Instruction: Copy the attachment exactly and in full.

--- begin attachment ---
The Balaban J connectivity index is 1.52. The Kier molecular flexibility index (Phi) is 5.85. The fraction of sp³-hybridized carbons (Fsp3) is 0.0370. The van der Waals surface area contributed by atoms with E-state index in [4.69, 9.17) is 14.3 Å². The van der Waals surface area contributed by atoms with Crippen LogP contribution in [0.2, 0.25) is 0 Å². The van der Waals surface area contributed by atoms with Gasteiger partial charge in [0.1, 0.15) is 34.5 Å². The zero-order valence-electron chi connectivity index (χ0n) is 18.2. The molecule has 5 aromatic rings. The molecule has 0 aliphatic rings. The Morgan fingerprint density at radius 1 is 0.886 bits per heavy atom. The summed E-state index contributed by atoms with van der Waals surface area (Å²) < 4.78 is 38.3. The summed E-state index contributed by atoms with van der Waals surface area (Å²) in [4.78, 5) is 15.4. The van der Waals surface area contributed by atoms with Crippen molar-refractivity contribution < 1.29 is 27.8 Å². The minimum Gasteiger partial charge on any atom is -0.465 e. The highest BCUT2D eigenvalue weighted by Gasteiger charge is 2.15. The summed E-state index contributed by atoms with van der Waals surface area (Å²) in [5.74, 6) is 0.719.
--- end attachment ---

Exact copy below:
The Balaban J connectivity index is 1.52. The Kier molecular flexibility index (Phi) is 5.85. The fraction of sp³-hybridized carbons (Fsp3) is 0.0370. The van der Waals surface area contributed by atoms with E-state index in [4.69, 9.17) is 14.3 Å². The van der Waals surface area contributed by atoms with Crippen LogP contribution in [0.2, 0.25) is 0 Å². The van der Waals surface area contributed by atoms with Gasteiger partial charge in [0.1, 0.15) is 34.5 Å². The zero-order valence-electron chi connectivity index (χ0n) is 18.2. The molecule has 5 aromatic rings. The molecule has 0 aliphatic rings. The Morgan fingerprint density at radius 1 is 0.886 bits per heavy atom. The summed E-state index contributed by atoms with van der Waals surface area (Å²) < 4.78 is 38.3. The summed E-state index contributed by atoms with van der Waals surface area (Å²) in [4.78, 5) is 15.4. The van der Waals surface area contributed by atoms with Crippen molar-refractivity contribution < 1.29 is 27.8 Å². The minimum Gasteiger partial charge on any atom is -0.465 e. The highest BCUT2D eigenvalue weighted by Gasteiger charge is 2.15. The summed E-state index contributed by atoms with van der Waals surface area (Å²) in [5.74, 6) is 0.719.